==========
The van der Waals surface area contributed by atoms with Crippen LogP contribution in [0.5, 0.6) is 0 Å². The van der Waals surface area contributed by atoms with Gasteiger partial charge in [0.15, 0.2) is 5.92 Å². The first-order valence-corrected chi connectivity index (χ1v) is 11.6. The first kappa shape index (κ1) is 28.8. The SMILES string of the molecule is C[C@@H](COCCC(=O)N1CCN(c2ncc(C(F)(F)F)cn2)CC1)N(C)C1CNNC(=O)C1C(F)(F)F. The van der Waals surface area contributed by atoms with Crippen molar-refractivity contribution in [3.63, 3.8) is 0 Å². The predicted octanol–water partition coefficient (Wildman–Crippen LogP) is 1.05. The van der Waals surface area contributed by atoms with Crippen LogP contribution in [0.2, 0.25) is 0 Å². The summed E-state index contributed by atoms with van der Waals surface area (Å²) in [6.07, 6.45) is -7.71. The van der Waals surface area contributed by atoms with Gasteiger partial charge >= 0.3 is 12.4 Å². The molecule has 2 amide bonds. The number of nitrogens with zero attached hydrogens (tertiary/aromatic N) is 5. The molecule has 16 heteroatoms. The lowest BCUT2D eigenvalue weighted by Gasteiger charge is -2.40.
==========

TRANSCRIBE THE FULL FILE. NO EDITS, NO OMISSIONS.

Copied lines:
The van der Waals surface area contributed by atoms with Crippen LogP contribution in [0.5, 0.6) is 0 Å². The van der Waals surface area contributed by atoms with Gasteiger partial charge in [0.15, 0.2) is 5.92 Å². The first-order valence-corrected chi connectivity index (χ1v) is 11.6. The first kappa shape index (κ1) is 28.8. The SMILES string of the molecule is C[C@@H](COCCC(=O)N1CCN(c2ncc(C(F)(F)F)cn2)CC1)N(C)C1CNNC(=O)C1C(F)(F)F. The van der Waals surface area contributed by atoms with Crippen molar-refractivity contribution in [3.63, 3.8) is 0 Å². The predicted octanol–water partition coefficient (Wildman–Crippen LogP) is 1.05. The van der Waals surface area contributed by atoms with Crippen LogP contribution in [0.2, 0.25) is 0 Å². The summed E-state index contributed by atoms with van der Waals surface area (Å²) in [6.07, 6.45) is -7.71. The van der Waals surface area contributed by atoms with Gasteiger partial charge >= 0.3 is 12.4 Å². The molecule has 2 amide bonds. The number of nitrogens with zero attached hydrogens (tertiary/aromatic N) is 5. The molecule has 16 heteroatoms. The lowest BCUT2D eigenvalue weighted by Gasteiger charge is -2.40.